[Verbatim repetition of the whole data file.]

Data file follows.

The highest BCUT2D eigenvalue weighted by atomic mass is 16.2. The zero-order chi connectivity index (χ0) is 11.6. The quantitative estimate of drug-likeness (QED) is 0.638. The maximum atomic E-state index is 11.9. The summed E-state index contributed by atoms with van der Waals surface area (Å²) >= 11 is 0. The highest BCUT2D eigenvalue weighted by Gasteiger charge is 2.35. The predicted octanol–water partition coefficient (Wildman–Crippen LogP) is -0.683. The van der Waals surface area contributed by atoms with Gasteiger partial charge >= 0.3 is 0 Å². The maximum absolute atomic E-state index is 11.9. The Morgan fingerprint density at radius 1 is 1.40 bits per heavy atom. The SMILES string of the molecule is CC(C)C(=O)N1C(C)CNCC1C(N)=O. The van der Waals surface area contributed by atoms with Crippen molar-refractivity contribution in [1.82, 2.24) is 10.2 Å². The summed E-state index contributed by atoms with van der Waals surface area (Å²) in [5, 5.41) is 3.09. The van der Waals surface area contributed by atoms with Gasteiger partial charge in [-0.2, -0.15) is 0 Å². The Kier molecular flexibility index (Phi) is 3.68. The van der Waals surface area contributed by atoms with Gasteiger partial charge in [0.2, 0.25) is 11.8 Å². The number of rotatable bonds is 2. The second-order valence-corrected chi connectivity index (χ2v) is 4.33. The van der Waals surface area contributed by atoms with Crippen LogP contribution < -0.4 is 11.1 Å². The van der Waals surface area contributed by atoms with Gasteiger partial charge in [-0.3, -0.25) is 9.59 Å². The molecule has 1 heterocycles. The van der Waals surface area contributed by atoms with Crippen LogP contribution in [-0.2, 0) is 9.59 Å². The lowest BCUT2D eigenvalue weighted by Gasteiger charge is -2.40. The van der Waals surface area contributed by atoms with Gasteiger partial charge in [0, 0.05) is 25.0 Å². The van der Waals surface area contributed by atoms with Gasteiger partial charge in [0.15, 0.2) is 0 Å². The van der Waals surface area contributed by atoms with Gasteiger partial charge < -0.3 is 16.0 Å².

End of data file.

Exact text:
The highest BCUT2D eigenvalue weighted by atomic mass is 16.2. The zero-order chi connectivity index (χ0) is 11.6. The quantitative estimate of drug-likeness (QED) is 0.638. The maximum atomic E-state index is 11.9. The summed E-state index contributed by atoms with van der Waals surface area (Å²) >= 11 is 0. The highest BCUT2D eigenvalue weighted by Gasteiger charge is 2.35. The predicted octanol–water partition coefficient (Wildman–Crippen LogP) is -0.683. The van der Waals surface area contributed by atoms with Gasteiger partial charge >= 0.3 is 0 Å². The maximum absolute atomic E-state index is 11.9. The Morgan fingerprint density at radius 1 is 1.40 bits per heavy atom. The SMILES string of the molecule is CC(C)C(=O)N1C(C)CNCC1C(N)=O. The van der Waals surface area contributed by atoms with Crippen molar-refractivity contribution in [1.82, 2.24) is 10.2 Å². The summed E-state index contributed by atoms with van der Waals surface area (Å²) in [5, 5.41) is 3.09. The van der Waals surface area contributed by atoms with Gasteiger partial charge in [-0.2, -0.15) is 0 Å². The Kier molecular flexibility index (Phi) is 3.68. The van der Waals surface area contributed by atoms with Gasteiger partial charge in [0.2, 0.25) is 11.8 Å². The number of rotatable bonds is 2. The second-order valence-corrected chi connectivity index (χ2v) is 4.33. The van der Waals surface area contributed by atoms with Crippen LogP contribution < -0.4 is 11.1 Å². The van der Waals surface area contributed by atoms with Gasteiger partial charge in [-0.3, -0.25) is 9.59 Å². The molecule has 1 heterocycles. The van der Waals surface area contributed by atoms with Crippen LogP contribution in [-0.2, 0) is 9.59 Å². The lowest BCUT2D eigenvalue weighted by Gasteiger charge is -2.40. The van der Waals surface area contributed by atoms with Gasteiger partial charge in [0, 0.05) is 25.0 Å². The van der Waals surface area contributed by atoms with Gasteiger partial charge in [0.15, 0.2) is 0 Å². The van der Waals surface area contributed by atoms with Gasteiger partial charge < -0.3 is 16.0 Å².